A COTS NVMe-based SSD (no RAID involved) on a Mac’s TB3 port will push real-world around 2 GB/s (like this one, ignore the 2.8 GB/s claim as typical BS from marketing), but it won’t do so for long if it’s not actively cooled (which COTS units often are not). Fans or 3rd-party cases with fans are cheap though. :laughing:

  21. In other news from the update:

    11.2.1 broke being able to use Siri with my Homepods when they were acting as remote speakers for my Mac. I needed to use either volume controls on the Mac, or, if using the Music app, the Remote app on a mobile device to control their volume. When operating independently or as speakers for a mobile device, it worked fine.

    After applying 11.2.2, I can now control them again using my voice when the Mac is their master.

  22. FWIW I have two of the TS3+ on my desk plus the OWC Hub - I think they are great boxes. I have OWC TB2 & TB3 boxes which are ok but the TS3+ is nice if the ports match your needs.

    I do have a Minix USB-C dongle from when I got my MacBook12” back in 2015 but only use that when presenting. We use the Asus Zen 15” screens a lot and finding USB-C cables for them has been painful, better now but a year ago we could only source in the USA and finding spares for colleagues in Germany meant UPS from the US. I learnt way to0 much about the different kinds of video on different USB-C cables, including when it says it wants USB-C it means that and not TB3.

    Of course the $30 dongle is a third of the cost I paid 5 years ago and is probably smaller, better & faster so I will probably grab one when the in person conference season opens again.

  23. What I find interesting about that is that it’s quite unlikely that Apple made a change in the code there—there weren’t even any “general reliability improvements” comments in the release notes. That would suggest, then, that the act of installing might have been sufficient to fix the problem. (Or that Apple did more than expressed in the release notes.)

  24. Agree. I’ve raised that same point for other upgrades! I just figured it would be nice to list it in case others have been seeing the same issue.

  25. déjà vu!
    In 2014 I contributed to an Apple Discussion about the issues with Thunderbolt docks. I created a web page settings out the features of docks at that time:
    http://mpainesyd.com/MikeP/Thunderbolt_Docks.html
    (the original discussion seems to have vanished from the Apple website)
    Most of us were hanging out for the promised Sunix dock but it was never released.
    Fortunately I am not a power user and no longer have a need for a high-end dock.

  26. Which tells me that you’re not going to get more than 10 Gbit/s unless you use a USB 4 or a Thunderbolt device on that port. If they had support for 3.2 2x2, I’m sure they would have mentioned it on the product page.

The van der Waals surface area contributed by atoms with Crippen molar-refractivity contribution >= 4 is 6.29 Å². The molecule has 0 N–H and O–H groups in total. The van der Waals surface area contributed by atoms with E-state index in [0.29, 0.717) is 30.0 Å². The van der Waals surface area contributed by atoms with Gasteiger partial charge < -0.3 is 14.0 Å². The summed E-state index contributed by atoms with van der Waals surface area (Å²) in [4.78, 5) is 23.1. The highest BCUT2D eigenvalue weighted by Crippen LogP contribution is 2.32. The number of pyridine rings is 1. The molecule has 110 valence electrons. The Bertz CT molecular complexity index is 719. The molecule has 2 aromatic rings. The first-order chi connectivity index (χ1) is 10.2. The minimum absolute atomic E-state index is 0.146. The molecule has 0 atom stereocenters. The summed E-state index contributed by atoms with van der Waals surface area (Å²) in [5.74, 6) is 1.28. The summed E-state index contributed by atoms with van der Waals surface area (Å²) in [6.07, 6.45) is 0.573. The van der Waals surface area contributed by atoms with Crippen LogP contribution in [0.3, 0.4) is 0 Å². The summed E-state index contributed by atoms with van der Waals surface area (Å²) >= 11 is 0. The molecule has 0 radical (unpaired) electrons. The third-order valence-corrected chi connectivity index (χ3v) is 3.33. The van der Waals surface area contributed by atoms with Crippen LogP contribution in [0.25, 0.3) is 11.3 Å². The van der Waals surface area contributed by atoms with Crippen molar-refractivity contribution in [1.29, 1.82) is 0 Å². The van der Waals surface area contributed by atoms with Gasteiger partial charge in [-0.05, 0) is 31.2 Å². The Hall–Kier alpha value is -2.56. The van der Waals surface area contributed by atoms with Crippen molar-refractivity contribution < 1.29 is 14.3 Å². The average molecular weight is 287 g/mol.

I wasn’t expecting any more than 10 Gbit/s. I was simply stating the performance of the M1 ports with the devices I’m using.

  27. And it also has the uplink TB4 at the front. Ugh.

    Probably because these TB docks are primarily used by laptop users like me who want the port of the front.

    So if you actually use those video outputs, you’ll be sacrificing these two new downstream TB4 ports for video dongles

    I prefer to replace the video cable instead of using a dongle. But I’m guessing the design is geared towards USB-C and Thunderbolt monitors with USB-C ports. If they added video ports, I’d prefer a USB-C DP port or two.

    Sonnet has the exact same dock, introductory price is $50 less, but they aren’t shipping yet either. Wake me when somebody can actually deliver.

    The OWC TB4 already shipped but it sold out; the one I received was defective. The Sonnet dock is $50 cheaper if you sign up for the coupon but after that it will be the same price. These are really the same dock and there are a few others that have the exact same port layout. I’m guessing they are all the same tech with minor modifications and company branding.

  28. I use my docks with MacBooks too. I still don’t get why you’d want a port on the front.

    That’s not the point. Regardless of cable or dongle, if you use two monitors with that dock it doesn’t give you a single TB port more over an old TB3 dock.

  29. Perhaps it’s the next one I’ll try, if the CalDigit annoys me like it annoyed you! I should know quite soon: it’s supposed to arrive today.

    Did you have any luck with this OWC TB4 Dock. My dock worked fine except for the fact that the USB speeds were dismal with my M1 Mac. My SSDs got 900+ MB/s directly attached to the M1 but only 150-200 MB/s through the dock and they are USB-C 3.1 and 3.2 (2x2). So maybe it’s the SSD’s right? No, I later attached the OWC TB4 Dock to my 2013 MBP 15" over TB1 and I got up to 600 MB/s and I was able to get similar or faster speeds with an Akitio (OWC) TB3 dock and the CalDigit TS3, which came in at around 700-800 MB/s.

    I guessing I got a dud?

  30. Two different use cases.

    Some people (yourself, I assume), leave the cable attached to the dock, leaving the other end near where you put the laptop. So as long as the cable is long enough to reach that location, it will look best if you can keep the other end hidden - with the connector on the back of the dock.

    There are others (e.g. those that travel a lot) who carry the cable with the laptop and plug it in to docks or power bricks at various locations. For these people, keeping the dock’s connector easily accessible (meaning on the front) makes it easier to use.